Similarly, the Prime Minister will be much better educated on the nuances of ‘Make in India’ for military hardware if a military expert is in the Prime Minister’s Office (PMO) to advise him in person. The Parliamentary Standing Committee for Defence should also have a military member-secretary to follow-up and monitor the comments of the Committee with the MoD or other ministries. The National Security Advisor too is devoid of decent military advice. By mandate, one Deputy NSA should be a respected, retired military man.
If the above sounds like militarisation of civilian structures, the response is that modern democracies such as USA already have similar and more military advisers on the personal staff of the White House, the Secretary of Defence and some other functionaries. The above covers the decision making levels. To improve military advice at the working and functional level, a system of a military interns working on staff of joint secretaries in the MoD will be very helpful. Before moving on, it is important to dispel the notion that the above aims at creating more and needless vacancies in the already bloated higher ranks. The simple answer is that even with the above; our military staff outside the services will still be a miniscule percentage of what countries such as USA, UK, China or Germany have.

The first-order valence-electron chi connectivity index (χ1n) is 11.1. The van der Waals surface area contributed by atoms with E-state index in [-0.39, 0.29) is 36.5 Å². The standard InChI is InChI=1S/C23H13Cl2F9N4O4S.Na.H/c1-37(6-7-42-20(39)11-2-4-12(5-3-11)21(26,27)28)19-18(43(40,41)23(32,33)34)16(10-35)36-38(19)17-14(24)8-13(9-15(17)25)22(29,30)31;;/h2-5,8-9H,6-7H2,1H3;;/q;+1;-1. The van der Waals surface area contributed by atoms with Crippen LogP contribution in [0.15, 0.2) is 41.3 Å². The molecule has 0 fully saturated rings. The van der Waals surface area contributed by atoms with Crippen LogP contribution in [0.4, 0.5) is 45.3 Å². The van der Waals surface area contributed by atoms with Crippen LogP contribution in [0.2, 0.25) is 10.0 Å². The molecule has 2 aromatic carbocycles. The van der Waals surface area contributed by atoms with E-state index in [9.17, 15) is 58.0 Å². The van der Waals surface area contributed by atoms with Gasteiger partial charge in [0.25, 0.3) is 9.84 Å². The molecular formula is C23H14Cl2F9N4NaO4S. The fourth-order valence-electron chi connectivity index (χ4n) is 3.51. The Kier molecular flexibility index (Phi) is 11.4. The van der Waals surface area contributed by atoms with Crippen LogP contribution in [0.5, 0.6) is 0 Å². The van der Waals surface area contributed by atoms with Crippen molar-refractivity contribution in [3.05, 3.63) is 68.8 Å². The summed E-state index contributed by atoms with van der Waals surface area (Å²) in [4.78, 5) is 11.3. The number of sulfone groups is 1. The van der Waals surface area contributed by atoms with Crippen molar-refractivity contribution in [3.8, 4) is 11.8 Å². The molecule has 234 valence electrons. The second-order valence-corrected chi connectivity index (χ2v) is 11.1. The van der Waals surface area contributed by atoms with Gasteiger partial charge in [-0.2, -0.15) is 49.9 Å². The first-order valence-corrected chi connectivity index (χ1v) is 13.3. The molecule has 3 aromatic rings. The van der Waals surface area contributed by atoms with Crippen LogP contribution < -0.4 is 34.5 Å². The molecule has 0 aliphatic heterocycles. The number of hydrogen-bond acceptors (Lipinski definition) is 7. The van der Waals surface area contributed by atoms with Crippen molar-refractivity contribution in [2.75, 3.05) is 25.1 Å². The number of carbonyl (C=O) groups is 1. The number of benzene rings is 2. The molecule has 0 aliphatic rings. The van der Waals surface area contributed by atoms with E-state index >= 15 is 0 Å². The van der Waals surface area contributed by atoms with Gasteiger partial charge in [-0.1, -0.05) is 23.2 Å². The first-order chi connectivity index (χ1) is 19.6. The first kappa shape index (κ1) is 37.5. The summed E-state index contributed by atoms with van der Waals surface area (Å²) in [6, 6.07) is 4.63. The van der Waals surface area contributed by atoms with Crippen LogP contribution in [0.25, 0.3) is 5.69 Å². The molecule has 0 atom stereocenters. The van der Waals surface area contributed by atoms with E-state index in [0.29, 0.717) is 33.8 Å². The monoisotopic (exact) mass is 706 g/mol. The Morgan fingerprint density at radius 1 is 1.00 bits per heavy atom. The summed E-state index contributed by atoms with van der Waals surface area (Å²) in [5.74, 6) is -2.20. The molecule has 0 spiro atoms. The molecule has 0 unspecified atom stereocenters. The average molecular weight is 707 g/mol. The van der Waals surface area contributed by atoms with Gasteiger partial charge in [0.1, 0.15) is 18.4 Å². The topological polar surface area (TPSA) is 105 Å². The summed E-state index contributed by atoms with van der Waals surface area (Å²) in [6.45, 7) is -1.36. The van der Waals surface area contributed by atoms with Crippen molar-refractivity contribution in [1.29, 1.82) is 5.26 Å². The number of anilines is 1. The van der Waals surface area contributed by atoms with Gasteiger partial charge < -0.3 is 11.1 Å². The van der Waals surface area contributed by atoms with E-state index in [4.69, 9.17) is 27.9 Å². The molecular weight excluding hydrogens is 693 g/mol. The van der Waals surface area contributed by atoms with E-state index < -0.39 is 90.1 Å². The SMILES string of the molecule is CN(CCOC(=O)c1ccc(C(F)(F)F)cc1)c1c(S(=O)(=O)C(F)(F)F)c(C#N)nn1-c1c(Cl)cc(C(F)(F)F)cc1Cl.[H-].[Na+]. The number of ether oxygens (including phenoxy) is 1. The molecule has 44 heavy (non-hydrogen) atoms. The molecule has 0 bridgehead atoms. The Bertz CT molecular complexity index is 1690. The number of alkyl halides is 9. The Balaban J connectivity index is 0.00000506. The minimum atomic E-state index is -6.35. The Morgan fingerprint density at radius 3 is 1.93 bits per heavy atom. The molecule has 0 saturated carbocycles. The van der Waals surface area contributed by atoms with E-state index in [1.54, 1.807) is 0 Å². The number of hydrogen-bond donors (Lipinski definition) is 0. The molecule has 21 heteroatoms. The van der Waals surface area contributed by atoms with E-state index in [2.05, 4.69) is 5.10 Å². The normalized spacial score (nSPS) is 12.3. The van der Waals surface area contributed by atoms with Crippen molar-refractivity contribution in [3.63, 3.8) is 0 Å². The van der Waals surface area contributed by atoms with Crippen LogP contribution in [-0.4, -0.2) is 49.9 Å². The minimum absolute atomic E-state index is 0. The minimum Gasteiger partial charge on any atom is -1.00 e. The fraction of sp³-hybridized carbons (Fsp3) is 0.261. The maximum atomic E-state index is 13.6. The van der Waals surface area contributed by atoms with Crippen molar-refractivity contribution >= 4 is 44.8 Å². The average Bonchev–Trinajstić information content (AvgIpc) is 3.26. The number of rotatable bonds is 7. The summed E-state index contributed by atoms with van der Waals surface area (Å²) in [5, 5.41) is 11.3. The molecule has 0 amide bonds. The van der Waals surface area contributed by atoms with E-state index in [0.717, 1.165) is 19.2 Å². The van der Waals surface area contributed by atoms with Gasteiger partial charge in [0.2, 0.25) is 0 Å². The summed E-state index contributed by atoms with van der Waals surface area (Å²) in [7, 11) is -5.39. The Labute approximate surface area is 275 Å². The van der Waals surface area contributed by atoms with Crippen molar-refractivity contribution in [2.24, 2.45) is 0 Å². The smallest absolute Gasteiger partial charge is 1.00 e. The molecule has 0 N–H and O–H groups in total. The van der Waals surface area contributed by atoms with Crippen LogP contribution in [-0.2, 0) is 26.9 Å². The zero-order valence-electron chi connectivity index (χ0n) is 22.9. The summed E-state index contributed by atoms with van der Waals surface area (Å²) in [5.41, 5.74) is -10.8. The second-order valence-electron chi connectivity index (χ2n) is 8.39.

The MoD is the single largest budget holder in the government but there is absolute lack of debate on allocations and accountability…
The MoD is the single largest budget holder in the government but there is absolute lack of debate on allocations and accountability. Presentation of the defence budget and a debate on it should be a separate part of the Union Budget. Till the time the parliament sits on greater judgment on funds required for defence and questions how it is being spent, the MoD and Finance Ministry will continue to wallow in status quo and lack of accountability.
Money makes the mare go. It is not possible to maintain modern and effective armed forces without matching fiscal commitment. The Indian armed forces are the second largest in numbers. Yet our defence budget is a paltry $45 billion. Compare this to USA at a massive $650 billion. Even much smaller forces have larger budgets. Well, some of the disparity can be explained by higher wages and costs in Western countries, but how about some rough comparison with China? To make matters worse, less than 30 per cent of our budget is for capital expenditure or capability building. Our Army in particular is far too large to be sustained by the financial support the nation has been providing. Since revenue expenditure cannot be reduced, it is the capital budget that takes the hit. Consequently, obsolescence and hollowness sets in.